Tropical Storm Katia forms in the Atlantic and Gert resists with strengthening intensity
According to NHC forecasts, Katia will be short-lived and by Sunday afternoon could degenerate into a low-pressure remnant.NATIONAL HURRICANE CENTER
Saturday, the twelfth depression became the tropical storm Katia, which is expected to be short-lived, while Gert resists somewhat strengthened in the middle of the Atlantic, the U.S. National Hurricane Center (NHC, in English) reported the U.S. National Hurricane Center (NHC).
According to the latest NHC bulletin, Katia is located 630 miles (1,015 km) northwest of the Cape Verde Islands, near the African coast, and has maximum sustained winds of 50 miles per hour (85 km/h).
The storm poses no risk to coastal areas and moves north-northwest at 13 mph (20 km/h).
According to NHC forecasts, Katia will be short-lived and, by Sunday afternoon, could degenerate into a low-pressure remnant.
Tropical Storm Gert is barely moving but has strengthened in recent hours and is now packing sustained winds of 45 mph (75 km/h), although little change in intensity is expected from now on.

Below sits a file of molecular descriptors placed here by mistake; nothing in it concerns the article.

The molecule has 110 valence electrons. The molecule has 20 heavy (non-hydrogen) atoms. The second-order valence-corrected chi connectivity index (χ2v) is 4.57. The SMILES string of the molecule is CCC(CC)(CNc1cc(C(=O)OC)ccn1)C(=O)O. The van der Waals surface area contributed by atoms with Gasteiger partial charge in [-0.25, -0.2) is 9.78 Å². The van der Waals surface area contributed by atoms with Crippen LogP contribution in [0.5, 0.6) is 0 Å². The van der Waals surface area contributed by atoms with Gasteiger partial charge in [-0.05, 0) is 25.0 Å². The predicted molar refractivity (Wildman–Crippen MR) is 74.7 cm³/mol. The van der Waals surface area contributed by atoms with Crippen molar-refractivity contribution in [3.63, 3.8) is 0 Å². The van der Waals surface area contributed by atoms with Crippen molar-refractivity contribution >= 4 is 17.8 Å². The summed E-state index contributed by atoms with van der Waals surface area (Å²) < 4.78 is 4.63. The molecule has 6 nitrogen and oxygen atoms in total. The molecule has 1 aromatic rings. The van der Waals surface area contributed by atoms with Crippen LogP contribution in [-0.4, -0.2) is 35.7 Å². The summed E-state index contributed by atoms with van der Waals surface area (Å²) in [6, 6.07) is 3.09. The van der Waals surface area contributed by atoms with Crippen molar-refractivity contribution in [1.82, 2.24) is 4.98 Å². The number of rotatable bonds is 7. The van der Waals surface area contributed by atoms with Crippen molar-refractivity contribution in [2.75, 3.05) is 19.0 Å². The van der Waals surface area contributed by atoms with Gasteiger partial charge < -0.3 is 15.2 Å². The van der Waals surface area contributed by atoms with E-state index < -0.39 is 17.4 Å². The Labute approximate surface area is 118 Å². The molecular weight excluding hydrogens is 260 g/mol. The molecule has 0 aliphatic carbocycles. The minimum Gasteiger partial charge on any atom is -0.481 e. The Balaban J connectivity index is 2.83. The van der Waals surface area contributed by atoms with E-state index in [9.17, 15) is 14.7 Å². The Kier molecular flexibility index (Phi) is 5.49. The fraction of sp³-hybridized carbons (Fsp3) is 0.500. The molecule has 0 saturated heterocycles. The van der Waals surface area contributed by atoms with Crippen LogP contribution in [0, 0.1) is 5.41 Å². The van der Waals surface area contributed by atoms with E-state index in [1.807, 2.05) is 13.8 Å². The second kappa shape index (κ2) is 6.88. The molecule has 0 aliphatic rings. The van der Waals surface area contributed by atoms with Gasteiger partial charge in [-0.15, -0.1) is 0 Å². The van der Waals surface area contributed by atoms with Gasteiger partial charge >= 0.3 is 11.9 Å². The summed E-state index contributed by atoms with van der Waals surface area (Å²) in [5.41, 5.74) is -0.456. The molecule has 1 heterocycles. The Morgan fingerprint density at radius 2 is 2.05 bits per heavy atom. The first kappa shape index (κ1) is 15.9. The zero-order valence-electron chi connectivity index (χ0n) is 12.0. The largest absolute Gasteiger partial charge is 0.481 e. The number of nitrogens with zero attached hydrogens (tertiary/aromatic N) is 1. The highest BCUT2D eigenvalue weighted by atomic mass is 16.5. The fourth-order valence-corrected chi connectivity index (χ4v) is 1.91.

Located 705 miles (1,130 km) east-southeast of Bermuda, the NHC forecasts that on Monday, Gert could be absorbed by the post-tropical cyclone Idalia, which is still impacting that British territory.
Idalia, which on Wednesday entered as a major hurricane over northwest Florida and crossed the southeastern U.S., is producing tropical storm conditions in Bermuda, where it is expected to generate up to 75 millimeters of rain over the weekend that could cause flash flooding in parts of this island territory.
According to the NHC, Idalia, 55 miles (85 km) southeast of Bermuda, could develop into a subtropical storm this afternoon.
Idalia’s tropical storm-force winds extend to about 220 miles (350 km) from its center.
After landfall on the western tip of Cuba, Idalia made landfall as a Category 3 hurricane in the region known as “Big Bend,” a rural area off the northwest coast of Florida, and then impacted Georgia and the Carolinas.
While Idalia did not cause devastating damage after making landfall, it did leave hundreds of thousands of homes without power in these states, and streets and waterfronts flooded with heavy rains, destructive winds, and storm surges.
U.S. President Joe Biden will visit the hardest hit areas in Florida today to assess the damage.